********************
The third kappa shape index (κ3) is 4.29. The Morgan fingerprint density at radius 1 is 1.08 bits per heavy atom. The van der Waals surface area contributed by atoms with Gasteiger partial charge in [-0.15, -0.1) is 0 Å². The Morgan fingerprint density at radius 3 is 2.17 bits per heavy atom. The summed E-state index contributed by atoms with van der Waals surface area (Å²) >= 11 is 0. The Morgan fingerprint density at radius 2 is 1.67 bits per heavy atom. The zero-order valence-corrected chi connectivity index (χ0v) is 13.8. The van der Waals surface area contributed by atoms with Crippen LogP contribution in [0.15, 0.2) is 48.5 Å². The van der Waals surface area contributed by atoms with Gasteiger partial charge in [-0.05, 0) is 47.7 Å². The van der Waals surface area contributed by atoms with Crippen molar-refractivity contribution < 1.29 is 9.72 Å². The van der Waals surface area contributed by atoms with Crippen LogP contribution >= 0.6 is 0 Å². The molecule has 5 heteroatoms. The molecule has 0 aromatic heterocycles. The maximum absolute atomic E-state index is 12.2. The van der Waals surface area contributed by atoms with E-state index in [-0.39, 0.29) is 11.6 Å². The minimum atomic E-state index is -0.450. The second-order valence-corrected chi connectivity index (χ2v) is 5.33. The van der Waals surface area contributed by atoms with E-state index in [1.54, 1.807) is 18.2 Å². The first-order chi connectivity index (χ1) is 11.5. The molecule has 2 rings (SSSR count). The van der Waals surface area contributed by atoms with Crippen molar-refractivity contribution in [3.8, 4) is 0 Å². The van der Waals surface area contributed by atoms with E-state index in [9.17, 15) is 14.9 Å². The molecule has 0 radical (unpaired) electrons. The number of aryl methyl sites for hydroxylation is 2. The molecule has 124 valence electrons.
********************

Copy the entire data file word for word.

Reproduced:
The third kappa shape index (κ3) is 4.29. The Morgan fingerprint density at radius 1 is 1.08 bits per heavy atom. The van der Waals surface area contributed by atoms with Gasteiger partial charge in [-0.15, -0.1) is 0 Å². The Morgan fingerprint density at radius 3 is 2.17 bits per heavy atom. The summed E-state index contributed by atoms with van der Waals surface area (Å²) >= 11 is 0. The Morgan fingerprint density at radius 2 is 1.67 bits per heavy atom. The zero-order valence-corrected chi connectivity index (χ0v) is 13.8. The van der Waals surface area contributed by atoms with Crippen LogP contribution in [0.15, 0.2) is 48.5 Å². The van der Waals surface area contributed by atoms with Gasteiger partial charge in [-0.05, 0) is 47.7 Å². The van der Waals surface area contributed by atoms with Crippen molar-refractivity contribution < 1.29 is 9.72 Å². The van der Waals surface area contributed by atoms with Crippen LogP contribution >= 0.6 is 0 Å². The molecule has 5 heteroatoms. The molecule has 0 aromatic heterocycles. The maximum absolute atomic E-state index is 12.2. The van der Waals surface area contributed by atoms with E-state index in [-0.39, 0.29) is 11.6 Å². The minimum atomic E-state index is -0.450. The second-order valence-corrected chi connectivity index (χ2v) is 5.33. The van der Waals surface area contributed by atoms with E-state index in [1.54, 1.807) is 18.2 Å². The first-order chi connectivity index (χ1) is 11.5. The molecule has 2 rings (SSSR count). The van der Waals surface area contributed by atoms with Crippen molar-refractivity contribution in [3.8, 4) is 0 Å². The van der Waals surface area contributed by atoms with E-state index in [9.17, 15) is 14.9 Å². The molecule has 0 radical (unpaired) electrons. The number of aryl methyl sites for hydroxylation is 2. The molecule has 124 valence electrons.